The heavy cost Virgin Australia is paying for change was notably absent from a presentation Chief Operating Officer, Sean Donohue, gave at the CAPA Australia Pacific Aviation Summit in Sydney yesterday.
Titled “Virgin Australia’s Remarkable Transformation”, it followed two nightmare days for the carrier. On Monday, Virgin announced losses could reach $110 million. On Tuesday, its new Sabre reservation system crashed causing chaos.
On Wednesday, it was as if nothing had happened.
Mr Donohue painted a lovely picture of an airline on the rise.
Corporate business has doubled in two years, it’s opened 11 new airport lounges, the carrier has a growing, youthful fleet of predominantly Boeing 737-800s, it has invested in two new carriers, Skywest Airlines and Tiger Airways Australia, it has re-branded from Virgin Blue and staff are 100% behind the new strategy.
He did not address any of the tech integration issues encountered in the switch from the Navitaire and Amadeus systems to Sabre since January.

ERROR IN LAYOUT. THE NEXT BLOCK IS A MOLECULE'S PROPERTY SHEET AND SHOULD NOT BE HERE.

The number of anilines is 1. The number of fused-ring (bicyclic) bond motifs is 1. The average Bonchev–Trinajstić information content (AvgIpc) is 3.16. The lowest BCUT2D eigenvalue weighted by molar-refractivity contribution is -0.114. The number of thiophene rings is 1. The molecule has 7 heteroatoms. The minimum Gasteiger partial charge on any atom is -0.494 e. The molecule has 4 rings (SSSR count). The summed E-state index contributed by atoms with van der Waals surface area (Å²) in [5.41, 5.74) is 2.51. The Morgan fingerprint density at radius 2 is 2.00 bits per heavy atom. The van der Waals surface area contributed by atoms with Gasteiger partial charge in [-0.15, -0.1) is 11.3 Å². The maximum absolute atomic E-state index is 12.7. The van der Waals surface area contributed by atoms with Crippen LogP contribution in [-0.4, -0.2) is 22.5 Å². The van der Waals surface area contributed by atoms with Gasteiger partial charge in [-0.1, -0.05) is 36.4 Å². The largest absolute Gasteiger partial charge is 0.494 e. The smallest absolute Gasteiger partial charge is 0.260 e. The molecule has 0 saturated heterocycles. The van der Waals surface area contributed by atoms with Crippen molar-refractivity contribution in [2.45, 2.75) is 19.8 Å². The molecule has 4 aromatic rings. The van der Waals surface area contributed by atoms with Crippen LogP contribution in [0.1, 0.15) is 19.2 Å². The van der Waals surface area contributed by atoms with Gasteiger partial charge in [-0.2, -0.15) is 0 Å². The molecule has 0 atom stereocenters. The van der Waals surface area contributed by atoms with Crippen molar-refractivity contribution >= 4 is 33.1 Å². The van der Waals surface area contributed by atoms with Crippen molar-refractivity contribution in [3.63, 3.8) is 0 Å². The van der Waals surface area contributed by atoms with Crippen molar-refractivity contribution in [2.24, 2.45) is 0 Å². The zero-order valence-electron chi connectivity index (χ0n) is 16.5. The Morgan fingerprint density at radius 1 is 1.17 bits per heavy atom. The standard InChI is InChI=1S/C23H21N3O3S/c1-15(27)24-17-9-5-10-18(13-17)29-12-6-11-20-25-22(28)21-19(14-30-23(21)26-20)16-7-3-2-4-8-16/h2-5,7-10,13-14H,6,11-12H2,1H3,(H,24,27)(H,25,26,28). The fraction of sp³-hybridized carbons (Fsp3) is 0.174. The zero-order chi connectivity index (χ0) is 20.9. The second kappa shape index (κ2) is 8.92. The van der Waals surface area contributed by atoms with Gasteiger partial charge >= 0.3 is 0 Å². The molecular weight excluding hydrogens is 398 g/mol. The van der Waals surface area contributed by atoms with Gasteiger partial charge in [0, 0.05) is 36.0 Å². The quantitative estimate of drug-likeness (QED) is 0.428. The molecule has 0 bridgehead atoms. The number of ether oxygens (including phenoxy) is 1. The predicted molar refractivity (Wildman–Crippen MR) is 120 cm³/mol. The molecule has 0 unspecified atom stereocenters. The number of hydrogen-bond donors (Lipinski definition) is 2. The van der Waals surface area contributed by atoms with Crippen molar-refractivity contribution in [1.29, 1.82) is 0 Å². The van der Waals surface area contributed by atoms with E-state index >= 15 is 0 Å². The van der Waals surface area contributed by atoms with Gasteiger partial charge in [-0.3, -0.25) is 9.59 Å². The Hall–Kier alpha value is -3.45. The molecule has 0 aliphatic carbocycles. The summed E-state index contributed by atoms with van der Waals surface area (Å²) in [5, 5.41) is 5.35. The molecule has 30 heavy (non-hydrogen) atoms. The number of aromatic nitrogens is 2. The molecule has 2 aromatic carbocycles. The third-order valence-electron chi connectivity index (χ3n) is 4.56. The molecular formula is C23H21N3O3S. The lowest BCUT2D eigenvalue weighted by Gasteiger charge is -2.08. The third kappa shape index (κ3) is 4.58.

Virgin Australia has twice nominated the new res system as a factor in official Australian Stock Exchange profit downgrades, most recently on Monday.
“We are delighted to be on the Sabre network,” he said
“You only want to go through a reservation migration once in your career and this will be the last time we do it at Virgin”.
Mr Donohue said higher-yield GDS bookings have tripled since January.
When pressed on the cost of change, Mr Donohue fudged a little and stressed that the costs hitting Virgin’s bottom line were one-off and would not be repeated.
After his speech, Mr Donohue left via a back door and did not speak with media.